Teachers: Math program leaves weakest behind
Teachers are accusing the "Extracting Excellence" program, initiated by the Education Ministry to improve the mathematic skills of both gifted and underachieving students, of leaving the weakest students in the lurch, Haaretz had learned.
The program aims to place weaker students in a separate class, using advanced pedagogical methods. However, teachers told Haaretz that the lower-performing students, about 16 percent of every class, are not included in the scheme, and go on studying with their peers without the extra lessons.
"The ministry gave up on the weakest students and gave up the possibility of pushing them forward. This is both an educational and a moral failure," a veteran math teacher from central Israel told Haaretz.
"Extracting Excellence" is one of the ministry's main projects, and it was developed in cooperation with higher learning institutions. The Technion created the part of the program dealing with promoting excelling students, and Hebrew University was charged with supporting the weaker ones.
The program began its pilot phase five years ago in a number of schools, and was expanded to the entire junior high school system this year.
Top students study five weekly hours of math with the rest of the class, but get two extra hours on their own. The weaker students study all of the program on their own, with a specially designed study plan and books.
An official Education Ministry document that has reached Haaretz instructs the schools to select the second-weakest group of students in every class, stressing it was important to ensure the weakest group is not targeted with the special program.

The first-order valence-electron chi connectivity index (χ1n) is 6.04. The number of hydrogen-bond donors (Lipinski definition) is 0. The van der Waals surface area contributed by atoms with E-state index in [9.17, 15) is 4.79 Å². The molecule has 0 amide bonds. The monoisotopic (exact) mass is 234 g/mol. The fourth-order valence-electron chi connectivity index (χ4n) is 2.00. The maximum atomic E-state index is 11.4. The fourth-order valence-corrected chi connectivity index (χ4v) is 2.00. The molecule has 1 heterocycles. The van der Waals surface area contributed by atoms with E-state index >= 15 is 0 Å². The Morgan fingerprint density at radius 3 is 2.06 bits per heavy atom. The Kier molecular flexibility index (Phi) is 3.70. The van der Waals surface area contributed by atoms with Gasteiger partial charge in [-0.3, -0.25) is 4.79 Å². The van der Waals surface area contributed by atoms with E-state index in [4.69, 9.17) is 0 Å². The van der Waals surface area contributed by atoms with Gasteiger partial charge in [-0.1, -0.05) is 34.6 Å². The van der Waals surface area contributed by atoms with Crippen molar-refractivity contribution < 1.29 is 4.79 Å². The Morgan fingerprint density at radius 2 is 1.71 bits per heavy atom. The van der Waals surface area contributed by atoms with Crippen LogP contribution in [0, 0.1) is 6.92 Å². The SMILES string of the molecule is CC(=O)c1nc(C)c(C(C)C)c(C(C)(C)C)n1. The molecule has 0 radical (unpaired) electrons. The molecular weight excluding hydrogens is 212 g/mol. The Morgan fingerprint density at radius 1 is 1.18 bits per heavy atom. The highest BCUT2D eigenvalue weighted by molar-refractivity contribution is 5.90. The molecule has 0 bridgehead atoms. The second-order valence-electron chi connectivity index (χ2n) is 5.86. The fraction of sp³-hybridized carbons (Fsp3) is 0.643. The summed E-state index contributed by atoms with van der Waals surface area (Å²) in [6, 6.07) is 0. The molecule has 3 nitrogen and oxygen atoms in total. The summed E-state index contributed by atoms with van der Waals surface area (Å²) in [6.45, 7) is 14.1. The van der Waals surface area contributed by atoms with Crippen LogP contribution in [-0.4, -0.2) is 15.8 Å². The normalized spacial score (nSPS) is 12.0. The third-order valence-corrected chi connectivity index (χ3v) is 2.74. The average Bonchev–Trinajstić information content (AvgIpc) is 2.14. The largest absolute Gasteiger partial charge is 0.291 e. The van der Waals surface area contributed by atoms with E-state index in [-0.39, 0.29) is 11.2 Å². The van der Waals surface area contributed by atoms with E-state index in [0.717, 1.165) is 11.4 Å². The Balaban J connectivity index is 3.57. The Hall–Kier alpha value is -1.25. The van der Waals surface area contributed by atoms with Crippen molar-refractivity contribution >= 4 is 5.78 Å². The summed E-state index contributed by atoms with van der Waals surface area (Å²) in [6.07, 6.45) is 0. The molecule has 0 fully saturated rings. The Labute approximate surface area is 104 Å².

"The program's rationale and past experience suggest that the target group are students between the 12-15 to 22-27 percent ranking in the class" the document reads. It goes on to say school staff should be involved in the vetting process "and must make sure the very low group of the grade ... doesn't become the target group of the program."
"These students end up studying with the rest of the class, together with all the average, good and excelling students," a teacher said. "It's a sad joke. Without special assistance this group has nothing to do in class but to grow more and more frustrated."
"The message the Education Ministry sends to the students is that they're hopeless," she said. "The desire to up the grades at any cost led them to give up on the weakest students, who are seen as getting in the way."
Another teacher, from Tel Aviv, said that this message was made explicit by the ministry. "At teacher training sessions over the summer we were told that the weakest group is pretty much doomed from the outset, so we should concentrate on trying to get the slightly stronger students to make it to the matriculation exams," she said. "Many teachers were appalled by these statements, which contradict the very idea of education. The instructors had trouble rationalizing it as well. It's inconceivable how such a plan can meet the policy of reducing education gaps."
Another criticism voiced by teachers concerned the vetting process for the program. The exams used by the schools to vet the students are held one or two months into the 7th grade school year.
"Kids come to junior high from several different elementary schools," one math teacher said. "There can be all kinds of reasons for gaps - some kids didn't get along with their math teachers in the year before, others are busy coping with the new school and for some studies are not at a top priority. Vetting them in the very first months of junior high is far too early."
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